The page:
Use of Speed

Overview:

 To base your driving speed on the conditions of the road and other factors such as weather conditions.

Aims:

To know and understand the importance of adapting your speed to the conditions of the road, weather conditions and road conditions

Objectives

  • To use appropriate speed for road and weather conditions
  • To understand national speed limits for various types of road
  • The stopping distances for various speeds and road conditions
  • To adapt your speed in changing conditions

There are no circumstances in which you are permitted to travel faster than the speed limit of the road on which you are travelling on. This includes overtaking. It is illegal to break the speed limit, even for a short amount of time.

To ensure you drive safely, it is also important to match the speed you are driving to the road and travel conditions. 

Remember speed limits do not mean that you have to travel at the maximum set speed. Always use your judgement and drive according to the road conditions.

Avoid being over cautious at roundabouts and junctions, by remaining stopped even when it is safe to move ahead. By waiting even when safe you may confuse other road users and potentially cause a hazard.

Speed Limits on UK roads

On UK roads the following speed limits apply for car drivers (there are different speed limits if towing and for goods vehicles)

Built up areas – the maximum speed limit is 30mph (in some areas such as near to schools, this speed limit may be reduced further to 20mph and this lower level must be kept to.

Street lamps generally mean you are in a built up area. A good rule of thumb is light and paint show restraint.

Single Carriageways – the maximum speed limit is 60mph

Dual Carriageways – the maximum speed limit is 70mph

The difference between a single and dual carriageway is the barrier in the middle of the dual carriageway. There are lots of roads with 2 lanes in each direction but, because there is no barrier in the middle they are single carriageways.

Motorways – the maximum speed limit is 70mph

You must not exceed the maximum speed limit for the road you are travelling on.

The speed limit is the maximum allowed. This does not mean that it is safe to drive at this maximum speed in all conditions.

This leads to the golden rule of speed: always be able to stop in the distance that you can see is clear in front of you. This gives rise to the silver rule which says always have enough space between you and the car in front to be able to stop safely if they stop suddenly.

You should always reduce your speed when:

  • The road layout or condition presents hazards such as bends
  • If there are cyclists, pedestrians, horses or motorcyclists on the road
  • If the weather conditions are poor
  • When driving at night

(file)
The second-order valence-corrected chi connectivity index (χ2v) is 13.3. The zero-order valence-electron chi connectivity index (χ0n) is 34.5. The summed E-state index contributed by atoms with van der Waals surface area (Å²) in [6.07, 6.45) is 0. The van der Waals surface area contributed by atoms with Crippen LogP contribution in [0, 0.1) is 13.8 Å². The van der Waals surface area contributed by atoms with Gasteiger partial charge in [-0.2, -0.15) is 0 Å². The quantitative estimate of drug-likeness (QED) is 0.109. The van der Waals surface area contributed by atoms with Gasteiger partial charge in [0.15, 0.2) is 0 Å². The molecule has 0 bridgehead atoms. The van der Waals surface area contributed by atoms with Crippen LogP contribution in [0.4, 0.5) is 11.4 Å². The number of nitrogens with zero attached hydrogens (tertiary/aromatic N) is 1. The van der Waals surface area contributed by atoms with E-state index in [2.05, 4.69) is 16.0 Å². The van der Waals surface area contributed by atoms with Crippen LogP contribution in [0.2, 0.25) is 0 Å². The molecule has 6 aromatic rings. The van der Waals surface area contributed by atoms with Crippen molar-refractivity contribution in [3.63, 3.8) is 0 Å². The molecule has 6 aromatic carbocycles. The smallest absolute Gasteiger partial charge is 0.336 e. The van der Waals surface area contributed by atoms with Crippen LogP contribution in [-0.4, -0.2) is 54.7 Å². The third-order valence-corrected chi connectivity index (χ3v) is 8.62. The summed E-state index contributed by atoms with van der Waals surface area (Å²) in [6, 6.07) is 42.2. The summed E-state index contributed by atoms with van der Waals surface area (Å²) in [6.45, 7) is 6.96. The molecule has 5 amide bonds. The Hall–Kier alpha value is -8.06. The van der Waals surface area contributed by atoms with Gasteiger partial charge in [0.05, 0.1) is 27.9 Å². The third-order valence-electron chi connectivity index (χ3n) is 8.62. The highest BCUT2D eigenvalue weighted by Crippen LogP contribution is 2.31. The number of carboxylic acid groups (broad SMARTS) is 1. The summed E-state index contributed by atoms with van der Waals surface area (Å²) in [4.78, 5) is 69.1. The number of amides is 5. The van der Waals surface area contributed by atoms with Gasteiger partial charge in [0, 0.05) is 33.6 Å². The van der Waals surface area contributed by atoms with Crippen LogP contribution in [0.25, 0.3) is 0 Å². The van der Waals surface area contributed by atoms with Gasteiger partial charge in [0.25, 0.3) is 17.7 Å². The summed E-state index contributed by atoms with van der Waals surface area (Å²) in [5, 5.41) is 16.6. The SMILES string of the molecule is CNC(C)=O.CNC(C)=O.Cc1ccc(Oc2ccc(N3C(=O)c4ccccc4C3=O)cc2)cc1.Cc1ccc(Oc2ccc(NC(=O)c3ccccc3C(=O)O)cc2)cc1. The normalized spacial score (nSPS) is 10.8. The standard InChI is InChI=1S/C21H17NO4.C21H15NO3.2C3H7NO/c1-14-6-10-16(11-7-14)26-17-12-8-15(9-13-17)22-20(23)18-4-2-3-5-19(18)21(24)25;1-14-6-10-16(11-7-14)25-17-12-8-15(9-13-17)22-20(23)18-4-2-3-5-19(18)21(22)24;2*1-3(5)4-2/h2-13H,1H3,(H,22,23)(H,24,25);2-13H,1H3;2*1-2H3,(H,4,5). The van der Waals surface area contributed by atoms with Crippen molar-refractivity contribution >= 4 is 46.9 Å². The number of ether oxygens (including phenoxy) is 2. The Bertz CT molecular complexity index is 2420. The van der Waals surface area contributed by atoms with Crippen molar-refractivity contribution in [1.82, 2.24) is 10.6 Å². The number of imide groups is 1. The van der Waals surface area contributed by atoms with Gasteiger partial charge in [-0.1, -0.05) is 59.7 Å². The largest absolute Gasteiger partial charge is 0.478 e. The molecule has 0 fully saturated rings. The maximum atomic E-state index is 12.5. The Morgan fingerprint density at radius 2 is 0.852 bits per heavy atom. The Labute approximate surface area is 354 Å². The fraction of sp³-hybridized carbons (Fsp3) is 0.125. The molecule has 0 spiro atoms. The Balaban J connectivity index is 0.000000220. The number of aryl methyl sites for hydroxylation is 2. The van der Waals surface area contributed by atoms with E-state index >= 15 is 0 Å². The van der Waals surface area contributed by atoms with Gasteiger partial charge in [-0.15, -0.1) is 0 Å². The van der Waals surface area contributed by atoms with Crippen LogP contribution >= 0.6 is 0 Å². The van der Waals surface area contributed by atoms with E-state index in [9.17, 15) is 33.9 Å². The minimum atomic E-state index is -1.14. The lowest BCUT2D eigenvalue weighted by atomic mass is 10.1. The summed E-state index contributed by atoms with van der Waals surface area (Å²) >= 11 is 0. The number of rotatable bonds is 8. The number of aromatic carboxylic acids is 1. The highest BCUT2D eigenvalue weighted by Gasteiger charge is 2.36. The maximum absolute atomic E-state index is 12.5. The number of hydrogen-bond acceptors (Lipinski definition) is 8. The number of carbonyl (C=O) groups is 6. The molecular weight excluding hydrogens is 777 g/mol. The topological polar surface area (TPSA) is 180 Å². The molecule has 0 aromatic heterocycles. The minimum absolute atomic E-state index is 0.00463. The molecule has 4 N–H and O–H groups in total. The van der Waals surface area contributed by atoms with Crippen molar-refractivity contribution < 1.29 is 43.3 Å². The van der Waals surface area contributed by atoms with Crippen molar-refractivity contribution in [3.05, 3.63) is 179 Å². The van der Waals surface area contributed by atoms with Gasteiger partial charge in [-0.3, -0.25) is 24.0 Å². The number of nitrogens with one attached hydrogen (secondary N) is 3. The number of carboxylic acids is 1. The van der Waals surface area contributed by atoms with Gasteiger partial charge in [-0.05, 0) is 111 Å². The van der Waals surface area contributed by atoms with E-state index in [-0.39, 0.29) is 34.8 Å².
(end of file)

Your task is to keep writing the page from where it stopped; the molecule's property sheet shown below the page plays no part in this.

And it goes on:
Stoppings distances

You should always drive at a speed that will allow you to stop safely if a vehicle in front stops or slows suddenly.

Typical stopping distances can vary due to road conditions, vehicle type and weather but the following is a guide:

Travelling at 20mph – 12 metres to stop (three car lengths)

Travelling at 30mph – 23 metres to stop (six car lengths)

Travelling at 40mph – 36 metres to stop (nine car lengths)

Travelling at 50mph – 53 metres to stop (thirteen car lengths)

Travelling at 60mph – 73 metres to stop (eighteen car lengths)

Travelling at 70mph – 96 metres to stop (twenty four car lengths)

On fast moving roads and in tunnels you should allow at least a two second gap between your car and the vehicle in front. If the roads are wet this should be doubled and increased further in extreme weather such as ice or snow.

If you need to stop inside a tunnel always leave at least a 5 metre gap between your car and the vehicle in front of you when stopped.

Adapting your speed 

You made need to adapt your speed for many different reasons, even during one journey. Reasons to adapt your speed may include:

  • Changing weather conditions
  • Congestion on the road
  • Lane closures multi lane roads
  • Road works
  • Speed restrictions – both permanent and temporary
  • Level of traffic
  • Road conditions -such as bends or bridges
  • Areas with pedestrians
  • Areas near schools

Always be prepared to adapt your speed to suit the conditions of your journey. When adapting your speed, always consider stopping distances and the gap between your car and the one in front.

When adapting or changing speed do not do this is in an unpredictable manner.

Recap 

Remember there are no circumstances where you may travel faster than the speed limit. Travelling above this speed puts you and other road users at risk. If caught driving above this limit you will also face possible fines, points on your licence, or a driving ban.

Always be prepared to change your speed to suit changing road and travel conditions.

Remember to allow adequate stopping distances between your car and other vehicles.

You should:

  • Always be able to stop in the distance that you can see is safe in front of you
  • Know what the legal limits are
  • Understand what sort of gap you need in front of you
  • Know how your safe speed is affected by different things

Further Reading:

The Highway Code Rule(s): 124-126, p40 and p42-43

Driving The Essential Skills: Section(s) 7 and 10

On your driving test:

On test: Use of speed

Assessment criteria: Use of speed

Driving Examiner Guidance: Speed

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